Diorama was my final project for my senior special topics course, "Getting Weird: VR and the Real World." This course served as an in-depth introduction to the production of 3D and 360 VR experience, as well as the theoretical, historical, and ethical implications of Virtual Reality. I designed a room-scale VR experience for the HTC Vive designed to beguile a user's sense of scale.
The scene initially takes the form of a seemingly infinite blank expanse, within which are 4 pedestals. Each pedestal contains an orb, which can be picked up using the Vive controller. While the user is holding the orb, they are inside one of the different attractions, which overlap with each other. Releasing hold of an orb instantly snaps the user back to the hub world.
The four rooms represent four different experiences of scale. The first is the Kitchen scene. The user is approximately 1-3" tall, and positioned on the floor of a kitchen, underneath a chair. The stereoscopic qualities of the HTC Vive allow the viewer to really perceive the room as being as huge as it's made to feel.
The second room is an experience of hugeness. This scene features an orrery of planets, with the user standing atop the Sun. As the different planets go by, the user experiences them as small objects, a shift from our usual perspective of planets.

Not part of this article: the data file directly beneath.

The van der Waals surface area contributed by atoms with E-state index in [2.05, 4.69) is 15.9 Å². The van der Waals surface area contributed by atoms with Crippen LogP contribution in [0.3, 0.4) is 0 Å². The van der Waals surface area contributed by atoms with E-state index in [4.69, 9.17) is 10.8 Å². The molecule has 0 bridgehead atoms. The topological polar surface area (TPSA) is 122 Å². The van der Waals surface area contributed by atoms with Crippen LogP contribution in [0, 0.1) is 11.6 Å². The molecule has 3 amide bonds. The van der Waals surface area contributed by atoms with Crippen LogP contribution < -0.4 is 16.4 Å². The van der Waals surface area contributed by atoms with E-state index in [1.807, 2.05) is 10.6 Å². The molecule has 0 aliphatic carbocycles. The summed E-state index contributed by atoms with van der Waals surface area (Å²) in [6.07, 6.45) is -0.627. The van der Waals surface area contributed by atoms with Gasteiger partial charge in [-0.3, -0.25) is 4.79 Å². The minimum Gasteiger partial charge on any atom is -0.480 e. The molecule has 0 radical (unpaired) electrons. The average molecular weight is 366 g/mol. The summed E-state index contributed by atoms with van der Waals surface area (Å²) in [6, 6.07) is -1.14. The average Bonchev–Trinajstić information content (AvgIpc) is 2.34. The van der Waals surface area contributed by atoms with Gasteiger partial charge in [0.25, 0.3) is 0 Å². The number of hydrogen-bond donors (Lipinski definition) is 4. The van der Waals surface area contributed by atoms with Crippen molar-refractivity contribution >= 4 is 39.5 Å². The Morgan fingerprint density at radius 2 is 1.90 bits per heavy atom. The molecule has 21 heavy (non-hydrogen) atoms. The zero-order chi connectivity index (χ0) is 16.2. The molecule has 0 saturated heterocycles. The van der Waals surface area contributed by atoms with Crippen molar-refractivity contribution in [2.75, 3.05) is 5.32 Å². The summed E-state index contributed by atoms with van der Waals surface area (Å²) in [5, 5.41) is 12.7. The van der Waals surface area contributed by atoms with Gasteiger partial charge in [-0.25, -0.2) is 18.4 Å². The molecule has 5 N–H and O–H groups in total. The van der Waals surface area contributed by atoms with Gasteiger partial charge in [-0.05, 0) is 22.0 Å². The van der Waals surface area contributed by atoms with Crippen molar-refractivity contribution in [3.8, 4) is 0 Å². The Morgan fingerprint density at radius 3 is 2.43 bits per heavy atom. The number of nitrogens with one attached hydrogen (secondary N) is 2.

The third room is underground, with sandy textures and dim lighting. After a moment's chance to get their bearings, the user sees a line of ants, each the size of a small pony, traveling from one end of the room to the other, in this micro-sized experience.
The final room is a deliberately ambiguous one. The user is placed atop a flat plateau of stone in the middle of a sea that extends to the horizon line. No real clue exists to see if the user is large or small, other than a shark swimming in circles around your island. The choppy water however distorts their ability to perceive the size of the shark, and thus their own.